I would take issue with one basic assertion Krepenevich makes, however. He claims that an "oil spot" strategy could be pursued with even fewer troops than are currently serving in Iraq. In this he is mistaken. The low number of US troops currently serving in Iraq works hand-in-hand with the Coalition's preference for a search-and-destroy counterinsurgency strategy, as this strategy hinges upon the superior firepower and mobility of US troops. The task of establishing a security cordon of any meaningful resilience drastically attenuates these advantages of the US combat soldier, however. In preventing attacks against civilians, officials, diplomats, and infrastructure no amount of mobility or firepower can replace eyes and ears and boots on the ground. If the US is to have any prayer of creating a cordon of order and security within which economic and social development can take root at least twice the number of soldiers now serving in Iraq would be required.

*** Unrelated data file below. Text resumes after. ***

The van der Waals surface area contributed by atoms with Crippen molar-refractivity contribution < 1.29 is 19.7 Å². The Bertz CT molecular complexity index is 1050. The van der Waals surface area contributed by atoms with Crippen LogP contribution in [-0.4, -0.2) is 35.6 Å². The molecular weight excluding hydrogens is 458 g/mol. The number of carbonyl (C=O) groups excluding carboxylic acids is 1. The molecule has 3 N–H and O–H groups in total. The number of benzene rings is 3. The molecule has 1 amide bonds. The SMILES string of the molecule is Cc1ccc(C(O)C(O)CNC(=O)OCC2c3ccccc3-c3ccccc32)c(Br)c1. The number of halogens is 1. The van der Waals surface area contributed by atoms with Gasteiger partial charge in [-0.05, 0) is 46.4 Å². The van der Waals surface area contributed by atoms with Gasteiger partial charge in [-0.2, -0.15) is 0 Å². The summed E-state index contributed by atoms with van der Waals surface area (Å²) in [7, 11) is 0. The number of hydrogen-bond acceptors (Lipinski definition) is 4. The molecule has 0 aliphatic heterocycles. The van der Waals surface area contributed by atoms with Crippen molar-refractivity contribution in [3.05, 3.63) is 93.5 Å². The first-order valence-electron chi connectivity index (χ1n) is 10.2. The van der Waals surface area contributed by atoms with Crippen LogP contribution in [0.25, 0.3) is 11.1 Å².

This is the fatal flaw of the "oil spot" strategy, and the reason it is not likely to be adopted. This is not to say that it could not work if the US had the political will to carry it out, but such will does not exist. Doubling the number of troops would no doubt increase security in cities like Baghdad and Mosul, but it would also double the number of US targets on the ground in Iraq, and lead to twice the number of casualties. The US public has already lost patience with the pace of loss in Iraq, an increase in casualty numbers would likely cause a radical collapse of public faith in the administration. Even Krepenevich acknowledges that his "oil spot" strategy would require a decade-long commitment on the part of the US, one which is not realistic given the current political mood. I would agree with Krepenevich that the oil spot strategy (perfect or no) is the only feasible one the US could pursue. Because the Bush administration failed to cultivate the necessary political will to carry it out, the US is left without effective strategic options in Iraq.